Secondary Aromas come from winemaking practices. The most common aromas are yeast-derivative and are most easy to spot in white wines: cheese rind, nut husk (almond, peanut), or stale beer.

Tertiary Aromas come from ageing, usually in the bottle, or possibly in oak. These aromas are mostly savoury: roasted nuts, baking spices, vanilla, autumn leaves, old tobacco, cured leather, cedar, and even coconut.

You should smell the wine in a still glass and also straight after swirling the glass in circles since in both cases different smells and sensations emerge: floral, spiced, fruit, vegetables, balsamic, chemicals ... Our advice is not to wear strong perfumes and avoid external odours so that your capacity to smell is not influenced or weakened.

6. AND NOW, TASTE IT...
The time has finally come to enjoy it! In this phase, we find many characteristics that will make our wine a unique wine: the temperature, the texture, the persistence in the mouth once we have drunk it, the balance between sweetness and acidity ... Always remember that a wine is not good or bad per se; the best wine will always be the one you like best, so this is what you will need to recognise. What is it that you like about a particular wine?

Taste is how we use our tongues to observe the wine, but also, once you swallow the wine, the aromas may change because you’re receiving them retro-nasally. A few things you want to keep in mind are the following:

Taste: Our tongues can detect salty, sour, sweet, or bitter. All wines are going to have some sour, because grapes all inherently have some acid. This varies with climate and grape type. Some varieties are known for their bitterness (i.e. Pinot Grigio), and it manifests as a sort of light, pleasant tonic-water-type flavour. Some white table wines have a small portion of their grape sugars retained, and this adds natural sweetness. You can’t ever smell sweetness though since only your tongue can detect it. Lastly, very few wines have a salty quality, but in some rare instances, salty reds and whites exist.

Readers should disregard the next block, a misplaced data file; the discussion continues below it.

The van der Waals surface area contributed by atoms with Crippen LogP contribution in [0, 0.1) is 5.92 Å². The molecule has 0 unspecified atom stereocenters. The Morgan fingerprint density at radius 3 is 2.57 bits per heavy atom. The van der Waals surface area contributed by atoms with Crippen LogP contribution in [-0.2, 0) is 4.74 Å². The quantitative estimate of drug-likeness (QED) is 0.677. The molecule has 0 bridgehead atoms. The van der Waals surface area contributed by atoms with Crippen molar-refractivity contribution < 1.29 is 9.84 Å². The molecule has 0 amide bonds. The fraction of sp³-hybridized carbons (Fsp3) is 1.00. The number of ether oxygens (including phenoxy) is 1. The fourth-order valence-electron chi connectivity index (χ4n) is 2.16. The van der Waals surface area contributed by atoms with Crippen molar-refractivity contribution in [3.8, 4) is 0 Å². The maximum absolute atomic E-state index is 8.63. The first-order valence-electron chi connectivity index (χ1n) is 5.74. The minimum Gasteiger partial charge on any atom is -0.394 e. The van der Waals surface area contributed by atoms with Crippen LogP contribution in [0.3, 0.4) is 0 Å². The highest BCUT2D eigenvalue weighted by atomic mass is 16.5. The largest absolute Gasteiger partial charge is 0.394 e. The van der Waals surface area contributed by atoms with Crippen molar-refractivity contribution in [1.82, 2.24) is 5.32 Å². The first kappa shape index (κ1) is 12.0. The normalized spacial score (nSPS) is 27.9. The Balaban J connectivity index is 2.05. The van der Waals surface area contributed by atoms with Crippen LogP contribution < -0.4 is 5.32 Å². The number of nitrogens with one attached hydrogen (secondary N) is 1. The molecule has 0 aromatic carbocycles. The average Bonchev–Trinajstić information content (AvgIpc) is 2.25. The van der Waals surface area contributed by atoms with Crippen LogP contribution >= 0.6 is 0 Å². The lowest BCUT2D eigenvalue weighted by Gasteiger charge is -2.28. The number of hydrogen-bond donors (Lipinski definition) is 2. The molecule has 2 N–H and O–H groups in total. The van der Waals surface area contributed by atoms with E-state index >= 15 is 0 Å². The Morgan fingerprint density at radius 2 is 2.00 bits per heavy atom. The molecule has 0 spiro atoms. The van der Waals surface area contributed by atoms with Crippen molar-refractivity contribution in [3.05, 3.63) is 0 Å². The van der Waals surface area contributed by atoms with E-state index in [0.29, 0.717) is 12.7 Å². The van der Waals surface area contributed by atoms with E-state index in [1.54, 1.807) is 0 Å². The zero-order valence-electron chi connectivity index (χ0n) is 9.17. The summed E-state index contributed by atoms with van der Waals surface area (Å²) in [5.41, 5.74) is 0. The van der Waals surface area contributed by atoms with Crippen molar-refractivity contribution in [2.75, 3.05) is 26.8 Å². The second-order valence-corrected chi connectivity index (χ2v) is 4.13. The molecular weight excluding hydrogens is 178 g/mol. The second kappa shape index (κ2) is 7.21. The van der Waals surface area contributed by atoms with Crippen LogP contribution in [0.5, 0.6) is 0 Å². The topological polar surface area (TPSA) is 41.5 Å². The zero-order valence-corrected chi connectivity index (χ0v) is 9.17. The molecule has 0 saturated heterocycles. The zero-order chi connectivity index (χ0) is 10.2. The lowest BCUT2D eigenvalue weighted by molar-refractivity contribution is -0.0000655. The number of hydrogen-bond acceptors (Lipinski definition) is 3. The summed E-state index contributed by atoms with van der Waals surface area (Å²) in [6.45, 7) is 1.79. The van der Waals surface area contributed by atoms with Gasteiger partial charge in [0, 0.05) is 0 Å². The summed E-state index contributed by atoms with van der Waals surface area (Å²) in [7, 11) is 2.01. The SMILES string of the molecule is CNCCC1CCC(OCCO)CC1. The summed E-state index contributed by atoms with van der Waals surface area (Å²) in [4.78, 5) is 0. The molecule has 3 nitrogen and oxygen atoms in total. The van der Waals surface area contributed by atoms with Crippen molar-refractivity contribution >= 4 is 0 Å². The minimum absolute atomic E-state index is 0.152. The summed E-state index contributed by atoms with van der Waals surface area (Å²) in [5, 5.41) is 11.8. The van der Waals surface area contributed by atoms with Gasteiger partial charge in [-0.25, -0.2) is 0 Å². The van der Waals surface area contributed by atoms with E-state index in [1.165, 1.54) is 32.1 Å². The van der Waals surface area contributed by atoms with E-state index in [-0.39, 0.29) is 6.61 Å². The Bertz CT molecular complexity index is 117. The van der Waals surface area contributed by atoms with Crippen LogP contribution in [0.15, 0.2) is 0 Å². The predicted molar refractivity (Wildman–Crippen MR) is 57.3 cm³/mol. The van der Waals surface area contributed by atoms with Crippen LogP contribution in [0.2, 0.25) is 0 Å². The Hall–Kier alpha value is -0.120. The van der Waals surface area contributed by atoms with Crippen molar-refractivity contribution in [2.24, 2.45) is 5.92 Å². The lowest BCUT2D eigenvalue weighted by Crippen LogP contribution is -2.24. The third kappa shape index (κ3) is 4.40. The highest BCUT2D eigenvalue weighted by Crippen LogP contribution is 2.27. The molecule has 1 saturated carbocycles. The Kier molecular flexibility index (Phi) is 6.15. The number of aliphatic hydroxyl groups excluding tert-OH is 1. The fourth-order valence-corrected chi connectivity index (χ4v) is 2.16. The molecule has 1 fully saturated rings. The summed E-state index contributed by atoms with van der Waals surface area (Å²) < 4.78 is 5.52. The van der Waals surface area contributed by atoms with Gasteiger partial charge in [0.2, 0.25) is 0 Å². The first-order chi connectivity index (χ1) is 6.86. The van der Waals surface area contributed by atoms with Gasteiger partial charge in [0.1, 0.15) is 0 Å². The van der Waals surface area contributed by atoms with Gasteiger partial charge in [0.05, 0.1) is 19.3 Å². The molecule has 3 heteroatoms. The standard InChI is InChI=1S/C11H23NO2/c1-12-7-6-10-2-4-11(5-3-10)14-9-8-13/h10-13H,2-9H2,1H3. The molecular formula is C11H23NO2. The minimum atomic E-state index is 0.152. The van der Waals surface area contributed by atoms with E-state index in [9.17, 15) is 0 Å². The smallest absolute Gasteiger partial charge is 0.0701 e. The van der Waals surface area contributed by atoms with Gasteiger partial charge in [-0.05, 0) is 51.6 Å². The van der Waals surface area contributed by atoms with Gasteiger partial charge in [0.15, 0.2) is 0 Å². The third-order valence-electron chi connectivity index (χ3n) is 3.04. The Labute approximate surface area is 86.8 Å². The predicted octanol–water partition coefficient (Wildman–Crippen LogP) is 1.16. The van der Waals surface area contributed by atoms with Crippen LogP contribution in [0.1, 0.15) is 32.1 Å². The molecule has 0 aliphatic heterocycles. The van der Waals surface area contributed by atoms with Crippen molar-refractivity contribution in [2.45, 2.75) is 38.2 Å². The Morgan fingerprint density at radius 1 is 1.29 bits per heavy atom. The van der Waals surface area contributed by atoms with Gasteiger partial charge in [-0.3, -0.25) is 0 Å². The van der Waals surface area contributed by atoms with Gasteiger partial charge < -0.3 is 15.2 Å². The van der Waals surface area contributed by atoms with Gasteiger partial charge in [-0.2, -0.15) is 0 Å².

Texture: Your tongue can “touch” the wine and perceive its texture. Texture in wine is related to a few factors, but an increase in texture almost always happens in a higher-alcohol, riper wine. Ethanol gives a wine texture because we perceive it as “richer” than water. We also can detect the presence of tannins with our tongue, which is that sand-paper or tongue-depressor drying sensation found in red wines.

Length: The taste of wine is also time-based, there is a beginning, middle (mid-palate) and end (finish). Ask yourself, how long it takes until the wine isn’t with you anymore?

Think: Did the wine taste balanced or out of balance (i.e. too acidic, too alcoholic, too tannic)? Did you like the wine? Was this wine unique or unmemorable? Were there any characteristics that shined through and impressed you?

 

 

7. DO THE TASTING IN GOOD COMPANY

The best way to taste wine is with other people, either in person (if you share the same household of course) or via video call, so that each person shares their perceptions!

Always remember that the same wine is perceived differently in each individual palette. 

So why not organise a wine tasting session with your friends or family. It is something that you can do together via ZOOM or SKYPE and is a great reason to get together online!

Just simply organise to buy the same wines and then set a date and a time and have some fun!